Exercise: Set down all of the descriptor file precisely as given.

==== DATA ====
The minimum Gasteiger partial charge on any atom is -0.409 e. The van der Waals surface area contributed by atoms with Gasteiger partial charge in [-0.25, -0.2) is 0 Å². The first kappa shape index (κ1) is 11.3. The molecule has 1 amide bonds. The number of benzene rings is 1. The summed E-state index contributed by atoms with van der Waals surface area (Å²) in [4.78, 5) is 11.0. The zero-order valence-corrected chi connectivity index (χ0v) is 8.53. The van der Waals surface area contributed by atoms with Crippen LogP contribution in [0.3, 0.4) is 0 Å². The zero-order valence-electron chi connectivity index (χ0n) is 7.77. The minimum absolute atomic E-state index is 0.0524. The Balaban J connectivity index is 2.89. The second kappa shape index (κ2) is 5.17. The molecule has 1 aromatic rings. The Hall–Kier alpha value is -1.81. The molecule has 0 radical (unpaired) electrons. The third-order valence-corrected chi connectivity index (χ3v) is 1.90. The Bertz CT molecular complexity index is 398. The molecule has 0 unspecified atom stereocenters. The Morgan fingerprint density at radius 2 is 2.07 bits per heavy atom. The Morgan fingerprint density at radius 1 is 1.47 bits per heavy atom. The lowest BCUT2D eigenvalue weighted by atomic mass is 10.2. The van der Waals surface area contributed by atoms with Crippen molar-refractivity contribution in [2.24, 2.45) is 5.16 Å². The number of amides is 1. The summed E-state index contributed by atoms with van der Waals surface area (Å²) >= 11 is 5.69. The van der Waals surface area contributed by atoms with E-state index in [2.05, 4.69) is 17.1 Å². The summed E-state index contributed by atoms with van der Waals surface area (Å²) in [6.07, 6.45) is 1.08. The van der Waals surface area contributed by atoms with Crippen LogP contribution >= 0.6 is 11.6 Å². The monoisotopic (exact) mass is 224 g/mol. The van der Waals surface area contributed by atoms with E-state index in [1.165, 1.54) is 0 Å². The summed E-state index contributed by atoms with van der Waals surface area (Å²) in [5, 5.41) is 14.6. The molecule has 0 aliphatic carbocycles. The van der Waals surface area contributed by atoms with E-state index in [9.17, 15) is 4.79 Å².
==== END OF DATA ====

The minimum Gasteiger partial charge on any atom is -0.409 e. The van der Waals surface area contributed by atoms with Gasteiger partial charge in [-0.25, -0.2) is 0 Å². The first kappa shape index (κ1) is 11.3. The molecule has 1 amide bonds. The number of benzene rings is 1. The summed E-state index contributed by atoms with van der Waals surface area (Å²) in [4.78, 5) is 11.0. The zero-order valence-corrected chi connectivity index (χ0v) is 8.53. The van der Waals surface area contributed by atoms with Crippen LogP contribution in [0.3, 0.4) is 0 Å². The zero-order valence-electron chi connectivity index (χ0n) is 7.77. The minimum absolute atomic E-state index is 0.0524. The Balaban J connectivity index is 2.89. The second kappa shape index (κ2) is 5.17. The molecule has 1 aromatic rings. The Hall–Kier alpha value is -1.81. The molecule has 0 radical (unpaired) electrons. The third-order valence-corrected chi connectivity index (χ3v) is 1.90. The Bertz CT molecular complexity index is 398. The molecule has 0 unspecified atom stereocenters. The Morgan fingerprint density at radius 2 is 2.07 bits per heavy atom. The Morgan fingerprint density at radius 1 is 1.47 bits per heavy atom. The lowest BCUT2D eigenvalue weighted by atomic mass is 10.2. The van der Waals surface area contributed by atoms with Crippen molar-refractivity contribution in [2.24, 2.45) is 5.16 Å². The number of amides is 1. The summed E-state index contributed by atoms with van der Waals surface area (Å²) >= 11 is 5.69. The van der Waals surface area contributed by atoms with E-state index in [2.05, 4.69) is 17.1 Å². The summed E-state index contributed by atoms with van der Waals surface area (Å²) in [6.07, 6.45) is 1.08. The van der Waals surface area contributed by atoms with Crippen LogP contribution >= 0.6 is 11.6 Å². The monoisotopic (exact) mass is 224 g/mol. The van der Waals surface area contributed by atoms with E-state index in [1.165, 1.54) is 0 Å². The summed E-state index contributed by atoms with van der Waals surface area (Å²) in [5, 5.41) is 14.6. The molecule has 0 aliphatic carbocycles. The van der Waals surface area contributed by atoms with E-state index in [9.17, 15) is 4.79 Å².